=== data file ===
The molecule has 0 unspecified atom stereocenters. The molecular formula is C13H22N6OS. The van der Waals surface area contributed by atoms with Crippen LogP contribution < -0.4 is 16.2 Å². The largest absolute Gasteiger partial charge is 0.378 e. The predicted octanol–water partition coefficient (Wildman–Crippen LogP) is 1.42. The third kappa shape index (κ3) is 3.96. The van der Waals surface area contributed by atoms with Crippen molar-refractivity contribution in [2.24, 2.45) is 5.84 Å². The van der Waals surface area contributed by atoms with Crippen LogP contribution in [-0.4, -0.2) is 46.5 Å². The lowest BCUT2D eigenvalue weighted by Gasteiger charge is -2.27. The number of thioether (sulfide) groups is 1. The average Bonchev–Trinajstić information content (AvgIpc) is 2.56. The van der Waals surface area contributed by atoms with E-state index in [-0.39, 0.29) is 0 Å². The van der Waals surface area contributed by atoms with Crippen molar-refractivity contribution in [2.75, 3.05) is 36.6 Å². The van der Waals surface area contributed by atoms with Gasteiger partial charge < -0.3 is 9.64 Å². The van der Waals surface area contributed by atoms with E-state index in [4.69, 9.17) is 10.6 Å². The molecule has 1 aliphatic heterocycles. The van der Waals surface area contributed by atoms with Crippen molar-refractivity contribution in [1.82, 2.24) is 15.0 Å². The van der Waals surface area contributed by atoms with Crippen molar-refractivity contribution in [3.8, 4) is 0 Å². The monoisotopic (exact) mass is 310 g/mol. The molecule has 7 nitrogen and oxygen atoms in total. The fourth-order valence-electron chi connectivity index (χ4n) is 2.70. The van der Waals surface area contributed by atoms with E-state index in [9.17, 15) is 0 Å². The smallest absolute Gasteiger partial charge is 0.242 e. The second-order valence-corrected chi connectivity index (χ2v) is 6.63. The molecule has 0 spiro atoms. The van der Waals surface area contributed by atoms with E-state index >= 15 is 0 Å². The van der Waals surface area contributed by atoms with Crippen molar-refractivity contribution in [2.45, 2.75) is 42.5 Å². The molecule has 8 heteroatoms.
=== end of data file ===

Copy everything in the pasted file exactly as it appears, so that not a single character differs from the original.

The molecule has 0 unspecified atom stereocenters. The molecular formula is C13H22N6OS. The van der Waals surface area contributed by atoms with Crippen LogP contribution < -0.4 is 16.2 Å². The largest absolute Gasteiger partial charge is 0.378 e. The predicted octanol–water partition coefficient (Wildman–Crippen LogP) is 1.42. The third kappa shape index (κ3) is 3.96. The van der Waals surface area contributed by atoms with Crippen molar-refractivity contribution in [2.24, 2.45) is 5.84 Å². The van der Waals surface area contributed by atoms with Crippen LogP contribution in [-0.4, -0.2) is 46.5 Å². The lowest BCUT2D eigenvalue weighted by Gasteiger charge is -2.27. The number of thioether (sulfide) groups is 1. The average Bonchev–Trinajstić information content (AvgIpc) is 2.56. The van der Waals surface area contributed by atoms with E-state index in [-0.39, 0.29) is 0 Å². The van der Waals surface area contributed by atoms with Crippen molar-refractivity contribution in [2.75, 3.05) is 36.6 Å². The van der Waals surface area contributed by atoms with Gasteiger partial charge < -0.3 is 9.64 Å². The van der Waals surface area contributed by atoms with E-state index in [4.69, 9.17) is 10.6 Å². The molecule has 1 aliphatic heterocycles. The van der Waals surface area contributed by atoms with Crippen molar-refractivity contribution in [1.82, 2.24) is 15.0 Å². The van der Waals surface area contributed by atoms with Crippen molar-refractivity contribution in [3.8, 4) is 0 Å². The monoisotopic (exact) mass is 310 g/mol. The molecule has 7 nitrogen and oxygen atoms in total. The fourth-order valence-electron chi connectivity index (χ4n) is 2.70. The van der Waals surface area contributed by atoms with E-state index in [9.17, 15) is 0 Å². The smallest absolute Gasteiger partial charge is 0.242 e. The second-order valence-corrected chi connectivity index (χ2v) is 6.63. The molecule has 0 spiro atoms. The van der Waals surface area contributed by atoms with E-state index >= 15 is 0 Å². The van der Waals surface area contributed by atoms with Crippen molar-refractivity contribution in [2.45, 2.75) is 42.5 Å². The molecule has 8 heteroatoms.